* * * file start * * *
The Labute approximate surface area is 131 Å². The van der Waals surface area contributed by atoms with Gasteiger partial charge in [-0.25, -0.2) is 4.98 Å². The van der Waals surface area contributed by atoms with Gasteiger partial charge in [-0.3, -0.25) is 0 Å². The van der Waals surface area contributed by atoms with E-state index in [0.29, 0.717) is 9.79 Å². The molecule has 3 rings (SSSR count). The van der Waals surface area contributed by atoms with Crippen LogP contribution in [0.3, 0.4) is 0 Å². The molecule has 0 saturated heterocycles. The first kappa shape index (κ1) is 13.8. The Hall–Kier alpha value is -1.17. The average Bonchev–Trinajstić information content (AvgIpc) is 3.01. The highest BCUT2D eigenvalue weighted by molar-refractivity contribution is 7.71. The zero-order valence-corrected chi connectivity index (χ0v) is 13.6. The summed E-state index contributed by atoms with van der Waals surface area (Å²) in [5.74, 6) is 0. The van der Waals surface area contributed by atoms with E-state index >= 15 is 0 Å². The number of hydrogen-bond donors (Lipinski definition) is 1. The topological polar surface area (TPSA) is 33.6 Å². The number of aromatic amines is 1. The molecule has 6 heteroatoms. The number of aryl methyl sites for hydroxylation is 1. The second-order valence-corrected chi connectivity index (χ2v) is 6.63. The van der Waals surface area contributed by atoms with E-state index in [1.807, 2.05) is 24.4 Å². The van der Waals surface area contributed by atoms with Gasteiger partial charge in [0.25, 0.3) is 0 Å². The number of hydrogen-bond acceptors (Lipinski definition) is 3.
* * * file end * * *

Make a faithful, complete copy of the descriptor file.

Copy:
The Labute approximate surface area is 131 Å². The van der Waals surface area contributed by atoms with Gasteiger partial charge in [-0.25, -0.2) is 4.98 Å². The van der Waals surface area contributed by atoms with Gasteiger partial charge in [-0.3, -0.25) is 0 Å². The van der Waals surface area contributed by atoms with E-state index in [0.29, 0.717) is 9.79 Å². The molecule has 3 rings (SSSR count). The van der Waals surface area contributed by atoms with Crippen LogP contribution in [0.3, 0.4) is 0 Å². The molecule has 0 saturated heterocycles. The first kappa shape index (κ1) is 13.8. The Hall–Kier alpha value is -1.17. The average Bonchev–Trinajstić information content (AvgIpc) is 3.01. The highest BCUT2D eigenvalue weighted by molar-refractivity contribution is 7.71. The zero-order valence-corrected chi connectivity index (χ0v) is 13.6. The summed E-state index contributed by atoms with van der Waals surface area (Å²) in [5.74, 6) is 0. The van der Waals surface area contributed by atoms with E-state index >= 15 is 0 Å². The number of hydrogen-bond donors (Lipinski definition) is 1. The topological polar surface area (TPSA) is 33.6 Å². The number of aromatic amines is 1. The molecule has 6 heteroatoms. The number of aryl methyl sites for hydroxylation is 1. The second-order valence-corrected chi connectivity index (χ2v) is 6.63. The van der Waals surface area contributed by atoms with E-state index in [1.807, 2.05) is 24.4 Å². The van der Waals surface area contributed by atoms with Gasteiger partial charge in [0.25, 0.3) is 0 Å². The number of hydrogen-bond acceptors (Lipinski definition) is 3.